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Evolution, from saxophonist and composer, Jon Gordon, is a fine record. It sparkles with mature ideas, unbridled creativity, and soul-searching profundity. There is also polished musicianship throughout. This is where the special quality of the music of this record liesthat it is not just built on an ediface of ideas suggested by its title, but on the superb development and delivery of these through an extravagantly aural suite. To that extent this work is not unlike some others including the John Hollenbeck Large Ensemble Eternal Interlude (Sunnyside Records, 2009) or even George Russell much earlier, African Game (Blue Note, 1986), albeit on a relatively smaller scale.
Essentially, though, like those other landmark recordings, this one too is a kind of "Book of Ways." Its composer and musicians posit that the only constant in life is change. Although almost completely composed throughout, the music, is largely played in an idiom best suited deliver such a messagejazz. As it progresses the music spins interminably and even elastically turning over harmonically several times before it concludes in an explosive crescendo. That instruments, specifically the three sets of strings, usually associated with chamber music are added on some tracks in no way interferes with the inherent swing of the performance.
The start of the record is spiritual: "Prelude" is subtitled "Grace." This short overture is somber, sways gently, proferring balance for "Evolution," which follows immediately. The strings continue to provide occasional accents to this piece, central to the whole record. The music undulates with contrapuntal, inward looking sections. Gordon's alto saxophone solo emerges about 2m 48s into the piece, from behind a bleating bass clarinet, moaning trombone, and ponderous strings. Navigating peaks and troughs in expressive harmonics about 2 minutes later in a stark fading note, Gordon hands over to pianist, Sean Wayland who makes sparkling runs and arpeggios, developing the evolution until the ensemble returns toward the end, to leave the piece somewhat hanging on a minor chord, with good reason.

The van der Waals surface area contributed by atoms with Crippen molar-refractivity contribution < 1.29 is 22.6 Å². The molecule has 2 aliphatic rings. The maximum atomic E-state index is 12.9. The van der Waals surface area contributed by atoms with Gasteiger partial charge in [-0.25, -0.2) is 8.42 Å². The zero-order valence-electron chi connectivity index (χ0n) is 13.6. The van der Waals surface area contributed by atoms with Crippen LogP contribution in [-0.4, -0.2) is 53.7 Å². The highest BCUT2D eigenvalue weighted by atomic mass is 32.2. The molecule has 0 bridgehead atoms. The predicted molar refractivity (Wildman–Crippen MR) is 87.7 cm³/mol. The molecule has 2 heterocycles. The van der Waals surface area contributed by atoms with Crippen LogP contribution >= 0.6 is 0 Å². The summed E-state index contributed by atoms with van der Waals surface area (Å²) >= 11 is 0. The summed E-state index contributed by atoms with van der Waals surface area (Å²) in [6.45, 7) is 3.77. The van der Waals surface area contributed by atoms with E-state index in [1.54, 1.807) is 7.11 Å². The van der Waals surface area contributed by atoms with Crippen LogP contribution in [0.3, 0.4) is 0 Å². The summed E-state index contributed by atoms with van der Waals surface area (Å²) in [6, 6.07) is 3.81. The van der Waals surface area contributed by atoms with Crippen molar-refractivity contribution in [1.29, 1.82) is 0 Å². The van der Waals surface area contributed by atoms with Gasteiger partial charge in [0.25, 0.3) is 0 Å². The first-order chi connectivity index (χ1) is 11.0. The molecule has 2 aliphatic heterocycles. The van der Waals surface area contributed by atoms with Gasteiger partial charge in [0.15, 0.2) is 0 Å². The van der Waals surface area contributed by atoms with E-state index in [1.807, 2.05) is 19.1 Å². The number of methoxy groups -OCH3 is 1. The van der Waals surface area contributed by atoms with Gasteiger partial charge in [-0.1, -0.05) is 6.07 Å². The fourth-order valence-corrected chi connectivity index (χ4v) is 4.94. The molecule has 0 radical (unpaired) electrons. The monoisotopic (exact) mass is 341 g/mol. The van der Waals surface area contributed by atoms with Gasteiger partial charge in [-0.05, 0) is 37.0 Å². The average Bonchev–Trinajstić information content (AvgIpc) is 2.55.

"Currents," "Bloom," "Contemplation," and "Veil" are all thematically and sonically connected individual works. It is still all about change, and the score continues to be somber, stiriring and yet radiant. A certain kinetic energy emboldens the music throughout. Though evenly expressed the ensemble does leave ample room for a "breakout" of sorts. "Currents" features a splendid trombone solo by Alan Ferber The trombonist is critical to the composition, but sadly, he does not solo more than just twice. His instrument is the most human speechlike of alland despite Kristin Berardi's fine vocalswould have added exponentially to the music.
"Shane" and "One for Liam" (brilliant solos including those by pianist Bill Charlap) are portraits of Gordon's children, a step in the evolution of "self" and thus key to this suite. This culmination is majestically expressed in "Individuation," from its superb bass clarinet intro and trombone counterpoint to the dramatic conclusion of this work.
Track Listing: Prelude (Grace); Evolution; Shane; Currents; Bloom; One for Liam; Contemplation; Veil; Individualism.
Personnel: Jon Gordon: alto saxophone, soprano saxophones, piano (1); John Ellis: tenor saxophone (2, 4, 5, 8, 9); Doug Yates: bass clarinet (2, 4, 5, 8, 9); Dave Smith: trumpet (2, 4, 5, 8, 9); Alan Ferber: trombone (2, 4, 5, 8, 9); Sara Coswell: violin (1, 2, 7); Andie Springer: violin (1, 2, 7); Jody Redhage: cello (1, 2, 7); Nate Radley: guitar (2, 4, 5, 8, 9); Sean Wayland: piano (2, 4, 5, 8, 9); Matt Chohesy: bass (2, 4, 5, 8, 9); Mark Ferber: drums (2, 4, 5, 8, 9); Rogerio Boccato: percussion (2, 4, 5, 8, 9); Kristin Berardi: vocals (4, 5); Bill Charlap: piano (3, 6).
I love jazz because anything is possible; it has few rules and the best jazz breaks those ones. I prefer free improv because it doesn't really have any rules at all.
I was first exposed to jazz in my teens (in the late sixties).
The first jazz record I bought was Filles de Kilimanjaro by Miles Davis, shortly followed by Extrapolation by John McLaughlin.
My advice to new listeners is to listen as widely as possible and not to make snap judgments--stick with it.